dtcc clinical education jason a dougherty pta bs
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Student Performance: Above vs. Below Expectations

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DTCC Clinical Education Jason A Dougherty PTA, BS. Student Performance: Above vs. Below Expectations. This Training Module. Thank you for serving as clinical faculty. Thank you also for providing input with regard to what we can do to help you develop as a clinical instructor

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this training module
This Training Module
  • Thank you for serving as clinical faculty. Thank you also for providing input with regard to what we can do to help you develop as a clinical instructor
  • This has been compiled in response to feedback from your Effective CI Self Assessment form
  • Some of these suggestions are constructive with either student experience (students who perform above vs. below expectations)
students expectations of ci performance
Students’ Expectations of CI Performance
  • According to Healey, students will enter their clinical affiliation with these expectations.
    • Patient Interaction
      • Complex and contextual learning focused on patient care
    • Supportive Learning Environment
      • Strong relationship with a clinical instructor who models appropriate behaviors such as a commitment to the teaching and advanced communication skills
      • Environment allows for student self assessment and constructive feedback during diverse clinical experience
ci expectations of student performance
CI Expectations of Student Performance
  • Some students will consistently exhibit the behaviors listed below, requiring less intervention from their clinical instructor
  • Above Expectations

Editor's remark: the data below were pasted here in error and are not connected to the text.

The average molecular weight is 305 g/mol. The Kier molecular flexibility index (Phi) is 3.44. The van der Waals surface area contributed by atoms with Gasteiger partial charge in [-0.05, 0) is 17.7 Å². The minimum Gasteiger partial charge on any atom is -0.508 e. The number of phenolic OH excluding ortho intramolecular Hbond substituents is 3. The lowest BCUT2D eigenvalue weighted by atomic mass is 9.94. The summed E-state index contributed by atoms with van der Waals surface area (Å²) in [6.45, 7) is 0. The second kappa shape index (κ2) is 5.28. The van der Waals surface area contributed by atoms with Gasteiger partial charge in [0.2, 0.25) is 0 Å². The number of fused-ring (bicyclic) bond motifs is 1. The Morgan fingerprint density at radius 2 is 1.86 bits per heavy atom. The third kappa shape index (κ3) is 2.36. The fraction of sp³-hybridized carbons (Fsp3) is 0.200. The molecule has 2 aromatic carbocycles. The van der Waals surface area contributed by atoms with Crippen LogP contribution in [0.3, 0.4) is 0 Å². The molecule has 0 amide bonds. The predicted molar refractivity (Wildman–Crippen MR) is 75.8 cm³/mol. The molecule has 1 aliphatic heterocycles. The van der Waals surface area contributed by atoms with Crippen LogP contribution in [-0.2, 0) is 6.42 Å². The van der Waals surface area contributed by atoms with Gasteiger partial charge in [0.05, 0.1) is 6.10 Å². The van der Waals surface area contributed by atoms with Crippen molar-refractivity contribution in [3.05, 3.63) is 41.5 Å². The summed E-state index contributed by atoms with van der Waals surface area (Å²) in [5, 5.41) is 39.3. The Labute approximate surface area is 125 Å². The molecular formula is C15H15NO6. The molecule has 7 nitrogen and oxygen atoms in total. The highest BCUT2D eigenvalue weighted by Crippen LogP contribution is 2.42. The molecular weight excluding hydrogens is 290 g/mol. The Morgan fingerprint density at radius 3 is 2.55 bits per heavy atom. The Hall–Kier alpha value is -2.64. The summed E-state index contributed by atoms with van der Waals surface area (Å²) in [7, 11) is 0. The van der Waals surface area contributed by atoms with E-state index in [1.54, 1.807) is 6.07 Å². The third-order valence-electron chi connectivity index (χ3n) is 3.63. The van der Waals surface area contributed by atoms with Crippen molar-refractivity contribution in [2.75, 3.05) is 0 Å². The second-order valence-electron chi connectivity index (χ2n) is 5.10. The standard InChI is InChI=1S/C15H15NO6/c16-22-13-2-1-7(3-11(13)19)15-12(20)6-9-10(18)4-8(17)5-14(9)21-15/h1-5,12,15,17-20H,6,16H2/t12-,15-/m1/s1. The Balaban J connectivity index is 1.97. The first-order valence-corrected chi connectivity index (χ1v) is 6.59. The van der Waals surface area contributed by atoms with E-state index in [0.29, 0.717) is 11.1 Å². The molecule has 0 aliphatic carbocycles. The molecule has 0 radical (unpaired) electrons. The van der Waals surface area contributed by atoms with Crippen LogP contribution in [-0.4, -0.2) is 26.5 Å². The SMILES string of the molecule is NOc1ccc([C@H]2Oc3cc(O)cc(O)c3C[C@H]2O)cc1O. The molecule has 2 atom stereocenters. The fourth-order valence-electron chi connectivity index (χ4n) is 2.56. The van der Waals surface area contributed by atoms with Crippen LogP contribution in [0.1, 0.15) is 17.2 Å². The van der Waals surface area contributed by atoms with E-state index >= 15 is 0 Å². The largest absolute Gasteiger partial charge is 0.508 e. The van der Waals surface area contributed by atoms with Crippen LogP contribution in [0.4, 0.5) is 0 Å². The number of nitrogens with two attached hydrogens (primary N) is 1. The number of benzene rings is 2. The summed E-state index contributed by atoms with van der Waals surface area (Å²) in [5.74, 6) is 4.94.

• Safe practitioner/maintains confidentiality
      • minimal cues required
    • Strong behaviors/empathy
      • appropriate communication throughout clinical environment
    • More autonomous/takes responsibility
      • quickly progresses to greater independence with patient treatment & clinic procedures
    • Requires higher level of challenge
      • Fear student may become bored
ci expectations of student performance5
CI Expectations of Student Performance
  • Some students may also consistently exhibit the behaviors listed here, requiring greater intervention from their clinical instructor
  • Below Expectations
    • Patient Safety/Confidentiality
      • Requires significant cues with little carryover
    • Behaviors
      • Maintains inappropriate relationship and/or inappropriate communication with staff and patients with minimal response to cues. Will not take responsibility for change
    • Treatment
      • Unable to apply prior teachings while offering no explanation for decision making
    • Requires a greater amount of input from CI, possibly taking away from patient care
examples of behaviors of concern
Examples of Behaviors of Concern
  • These are just some behaviors that we would find inappropriate
    • Abrasive (disrespect)
    • Inappropriate language (vulgar/jokes, racially or sexually inappropriate)
    • Over confident (affiliation is a waste of time)
    • Distracted or unmotivated (requires cues to do everything, “I don’t know”)
  • Argumentative
  • Inappropriate dress
  • Lateness or unexcused absence
  • Unprofessional (doesn’t follow plan of care, doesn’t complete full treatment, procedural issues)
  • Lack of preparation (fails to complete assignment/request)
slide8

Student exhibits behavior

Algorithm for Student Intervention

Meet with CI for constructive input

+ Carryover – no longer exhibits

*No need for follow up

Continue behavior

Meet with CCCE & document weekly progress

+ Carryover – no longer exhibits

*continue to document weekly

Continue behavior

Meet with ACCE

Develop learning Contract

+ Carryover – no longer exhibits

*begin daily log

*continue to document weekly

Continue behavior

Affiliation Terminated

intervention
Intervention
  • Both student populations (above and below expectations), require some form of additional intervention. The following slides contain some suggestions for designing the student\'s experience in response to their level of performance.
above expectations
Above Expectations
  • No matter what the theme of your discussion, it is vital to maintain a positive attitude